I began writing Quest for the Limit – Carolina Hunting Adventures 20 years ago. It was my first attempt at writing and it took several years to complete the book. It was published in 1995. Since that time I’ve written about 6,000 magazine and newspaper articles.

Q. What’s your earliest fishing memory?

A. I remember catching my first fish when I was three or four years old. We were fishing in a pond on the Iowa State University campus, where dad went to college after he was discharged from the Navy. He tied me to a tree with a length of clothesline rope so I wouldn’t fall in the water. My older brother, Curt, and I caught bluegills so fast that Dad never got a chance to bait his own hook.

Q. What were some of your most memorable or surprising catches?

A. That’s a tough question because there have been so many. I landed a 5-foot tarpon in the surf of Masonboro Island. At the time, it was the only tarpon I had heard of being landed from the surf. My wife, Carol, was with me at the time and that made it a special experience. It jumped many times and ran off all of the line twice before I had the fish under control.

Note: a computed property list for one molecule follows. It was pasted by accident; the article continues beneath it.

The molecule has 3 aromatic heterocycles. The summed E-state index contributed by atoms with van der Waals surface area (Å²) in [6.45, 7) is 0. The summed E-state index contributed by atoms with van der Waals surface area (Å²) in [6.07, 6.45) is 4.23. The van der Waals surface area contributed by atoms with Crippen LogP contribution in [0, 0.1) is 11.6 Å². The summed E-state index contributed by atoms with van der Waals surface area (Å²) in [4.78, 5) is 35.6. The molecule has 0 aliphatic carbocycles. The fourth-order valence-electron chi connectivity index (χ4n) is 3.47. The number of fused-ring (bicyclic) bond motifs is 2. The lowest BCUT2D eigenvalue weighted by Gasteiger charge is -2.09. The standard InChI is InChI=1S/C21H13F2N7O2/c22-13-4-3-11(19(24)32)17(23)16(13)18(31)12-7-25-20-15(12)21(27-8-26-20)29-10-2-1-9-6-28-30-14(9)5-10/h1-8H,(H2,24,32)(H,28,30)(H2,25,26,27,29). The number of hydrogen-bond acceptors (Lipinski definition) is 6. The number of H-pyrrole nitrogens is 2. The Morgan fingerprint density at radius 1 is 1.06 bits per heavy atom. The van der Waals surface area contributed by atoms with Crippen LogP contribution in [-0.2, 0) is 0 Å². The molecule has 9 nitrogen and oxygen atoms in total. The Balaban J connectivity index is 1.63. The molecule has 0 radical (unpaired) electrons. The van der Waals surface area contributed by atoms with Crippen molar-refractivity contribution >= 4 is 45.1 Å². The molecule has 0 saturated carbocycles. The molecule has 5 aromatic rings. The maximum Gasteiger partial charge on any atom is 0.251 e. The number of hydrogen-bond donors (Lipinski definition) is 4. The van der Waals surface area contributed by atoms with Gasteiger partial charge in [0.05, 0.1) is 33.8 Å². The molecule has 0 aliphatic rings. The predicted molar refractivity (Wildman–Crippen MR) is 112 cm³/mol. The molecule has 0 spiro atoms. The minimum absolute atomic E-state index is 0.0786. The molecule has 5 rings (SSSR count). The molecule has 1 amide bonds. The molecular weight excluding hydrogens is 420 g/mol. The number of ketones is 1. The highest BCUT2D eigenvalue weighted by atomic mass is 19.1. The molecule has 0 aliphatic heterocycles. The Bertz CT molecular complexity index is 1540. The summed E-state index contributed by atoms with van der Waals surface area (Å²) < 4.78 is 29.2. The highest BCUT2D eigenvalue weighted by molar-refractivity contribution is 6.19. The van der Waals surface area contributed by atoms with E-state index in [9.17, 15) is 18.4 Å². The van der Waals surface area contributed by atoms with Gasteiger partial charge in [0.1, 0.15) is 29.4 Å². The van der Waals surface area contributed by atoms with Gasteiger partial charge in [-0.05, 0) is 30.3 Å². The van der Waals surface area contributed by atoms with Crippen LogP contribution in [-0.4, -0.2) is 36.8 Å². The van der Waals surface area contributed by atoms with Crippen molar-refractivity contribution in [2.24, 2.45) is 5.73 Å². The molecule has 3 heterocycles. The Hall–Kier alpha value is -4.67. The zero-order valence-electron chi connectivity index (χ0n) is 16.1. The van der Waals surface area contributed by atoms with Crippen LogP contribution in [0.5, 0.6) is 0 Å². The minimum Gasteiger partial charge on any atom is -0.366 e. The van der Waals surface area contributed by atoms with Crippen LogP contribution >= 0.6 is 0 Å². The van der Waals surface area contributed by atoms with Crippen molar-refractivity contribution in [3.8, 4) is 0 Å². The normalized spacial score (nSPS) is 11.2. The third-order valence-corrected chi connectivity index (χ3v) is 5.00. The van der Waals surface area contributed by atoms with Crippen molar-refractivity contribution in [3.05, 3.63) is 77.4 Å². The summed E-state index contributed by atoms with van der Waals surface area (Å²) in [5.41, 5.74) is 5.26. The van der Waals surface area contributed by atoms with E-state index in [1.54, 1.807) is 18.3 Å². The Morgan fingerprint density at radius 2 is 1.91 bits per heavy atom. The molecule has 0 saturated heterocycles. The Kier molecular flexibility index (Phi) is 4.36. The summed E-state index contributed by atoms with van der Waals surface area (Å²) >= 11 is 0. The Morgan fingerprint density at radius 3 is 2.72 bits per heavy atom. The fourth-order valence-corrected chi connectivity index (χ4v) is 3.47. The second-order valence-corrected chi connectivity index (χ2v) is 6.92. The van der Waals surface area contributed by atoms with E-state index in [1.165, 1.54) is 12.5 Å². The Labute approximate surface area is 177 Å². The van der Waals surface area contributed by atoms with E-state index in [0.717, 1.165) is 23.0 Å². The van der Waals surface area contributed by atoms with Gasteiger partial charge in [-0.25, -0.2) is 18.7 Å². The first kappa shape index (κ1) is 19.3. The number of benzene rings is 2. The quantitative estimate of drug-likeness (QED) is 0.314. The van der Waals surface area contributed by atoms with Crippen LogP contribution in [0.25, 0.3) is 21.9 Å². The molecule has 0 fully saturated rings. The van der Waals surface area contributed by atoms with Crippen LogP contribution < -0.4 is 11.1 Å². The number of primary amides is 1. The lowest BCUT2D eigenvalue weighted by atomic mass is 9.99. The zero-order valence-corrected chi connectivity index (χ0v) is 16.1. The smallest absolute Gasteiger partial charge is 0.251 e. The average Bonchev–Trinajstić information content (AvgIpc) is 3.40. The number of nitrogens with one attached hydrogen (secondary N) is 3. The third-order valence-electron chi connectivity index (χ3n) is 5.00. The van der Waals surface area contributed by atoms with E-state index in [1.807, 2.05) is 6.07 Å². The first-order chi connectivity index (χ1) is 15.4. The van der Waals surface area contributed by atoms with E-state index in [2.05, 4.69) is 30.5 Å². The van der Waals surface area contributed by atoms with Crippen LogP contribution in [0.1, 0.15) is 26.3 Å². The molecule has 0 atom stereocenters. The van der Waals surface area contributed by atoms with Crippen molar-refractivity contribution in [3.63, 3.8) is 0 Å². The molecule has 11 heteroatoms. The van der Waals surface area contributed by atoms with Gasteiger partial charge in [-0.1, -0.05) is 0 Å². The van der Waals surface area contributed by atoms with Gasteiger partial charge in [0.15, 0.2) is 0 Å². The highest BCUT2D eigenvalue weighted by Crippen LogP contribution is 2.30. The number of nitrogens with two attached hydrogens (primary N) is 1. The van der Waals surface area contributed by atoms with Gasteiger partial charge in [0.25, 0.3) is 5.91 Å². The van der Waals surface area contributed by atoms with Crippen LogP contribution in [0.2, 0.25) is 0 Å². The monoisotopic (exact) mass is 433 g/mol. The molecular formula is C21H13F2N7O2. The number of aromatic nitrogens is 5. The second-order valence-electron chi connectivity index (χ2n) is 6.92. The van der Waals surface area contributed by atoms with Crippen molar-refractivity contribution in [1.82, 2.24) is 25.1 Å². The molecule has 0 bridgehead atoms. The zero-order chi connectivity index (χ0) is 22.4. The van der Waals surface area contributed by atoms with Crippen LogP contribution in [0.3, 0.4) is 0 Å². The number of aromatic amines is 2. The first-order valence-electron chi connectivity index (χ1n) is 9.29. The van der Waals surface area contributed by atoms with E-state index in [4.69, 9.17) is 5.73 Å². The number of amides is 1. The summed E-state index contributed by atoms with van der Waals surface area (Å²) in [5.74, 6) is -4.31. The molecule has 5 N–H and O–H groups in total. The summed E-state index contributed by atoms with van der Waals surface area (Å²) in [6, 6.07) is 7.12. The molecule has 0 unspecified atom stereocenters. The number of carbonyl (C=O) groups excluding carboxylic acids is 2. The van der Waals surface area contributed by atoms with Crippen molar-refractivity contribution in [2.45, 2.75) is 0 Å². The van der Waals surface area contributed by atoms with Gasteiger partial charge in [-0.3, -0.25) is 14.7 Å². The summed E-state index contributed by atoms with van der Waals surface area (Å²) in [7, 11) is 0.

The 40-pound red drum on the cover of Inshore Angler was landed on eight-pound test monofilament line and took 45 minutes to bring to the net. It was July 4th weekend, and the boat traffic was heavy. An angler kept the boats away from the line, then boarded my boat to take the photo that became the book cover before I released the fish.

The first fish I ever caught by myself was a bullhead catfish. I put it in a pot and rode it home on the handlebars of my bicycle to show it to my dad before I rode it back to the river and released it. 

When I first started dating my wife, I caught 8 bass from a golf course pond (the bass limit was higher back then; it’s five fish today). Carol took a photo of me with my catch, the first photo every taken of me with fish. She still has the photo. Now, I have about 100,000 images of myself and other anglers with dozens of species of fish.